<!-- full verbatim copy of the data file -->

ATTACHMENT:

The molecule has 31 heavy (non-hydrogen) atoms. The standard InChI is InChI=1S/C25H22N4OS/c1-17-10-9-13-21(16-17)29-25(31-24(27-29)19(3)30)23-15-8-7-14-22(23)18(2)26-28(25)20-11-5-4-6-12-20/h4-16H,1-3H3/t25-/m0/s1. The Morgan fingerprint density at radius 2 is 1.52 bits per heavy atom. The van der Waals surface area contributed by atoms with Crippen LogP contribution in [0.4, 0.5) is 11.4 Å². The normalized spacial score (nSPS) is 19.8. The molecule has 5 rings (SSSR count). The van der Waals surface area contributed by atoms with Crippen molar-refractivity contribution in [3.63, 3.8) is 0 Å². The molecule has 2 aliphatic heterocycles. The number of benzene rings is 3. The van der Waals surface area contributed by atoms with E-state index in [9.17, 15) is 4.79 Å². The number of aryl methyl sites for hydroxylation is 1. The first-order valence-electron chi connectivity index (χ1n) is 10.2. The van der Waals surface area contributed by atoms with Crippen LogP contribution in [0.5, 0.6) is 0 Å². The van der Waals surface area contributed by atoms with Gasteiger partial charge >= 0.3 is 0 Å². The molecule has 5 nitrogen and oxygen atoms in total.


The molecule has 31 heavy (non-hydrogen) atoms. The standard InChI is InChI=1S/C25H22N4OS/c1-17-10-9-13-21(16-17)29-25(31-24(27-29)19(3)30)23-15-8-7-14-22(23)18(2)26-28(25)20-11-5-4-6-12-20/h4-16H,1-3H3/t25-/m0/s1. The Morgan fingerprint density at radius 2 is 1.52 bits per heavy atom. The van der Waals surface area contributed by atoms with Crippen LogP contribution in [0.4, 0.5) is 11.4 Å². The normalized spacial score (nSPS) is 19.8. The molecule has 5 rings (SSSR count). The van der Waals surface area contributed by atoms with Crippen molar-refractivity contribution in [3.63, 3.8) is 0 Å². The molecule has 2 aliphatic heterocycles. The number of benzene rings is 3. The van der Waals surface area contributed by atoms with E-state index in [9.17, 15) is 4.79 Å². The number of aryl methyl sites for hydroxylation is 1. The first-order valence-electron chi connectivity index (χ1n) is 10.2. The van der Waals surface area contributed by atoms with Crippen LogP contribution in [0.5, 0.6) is 0 Å². The van der Waals surface area contributed by atoms with Gasteiger partial charge >= 0.3 is 0 Å². The molecule has 5 nitrogen and oxygen atoms in total.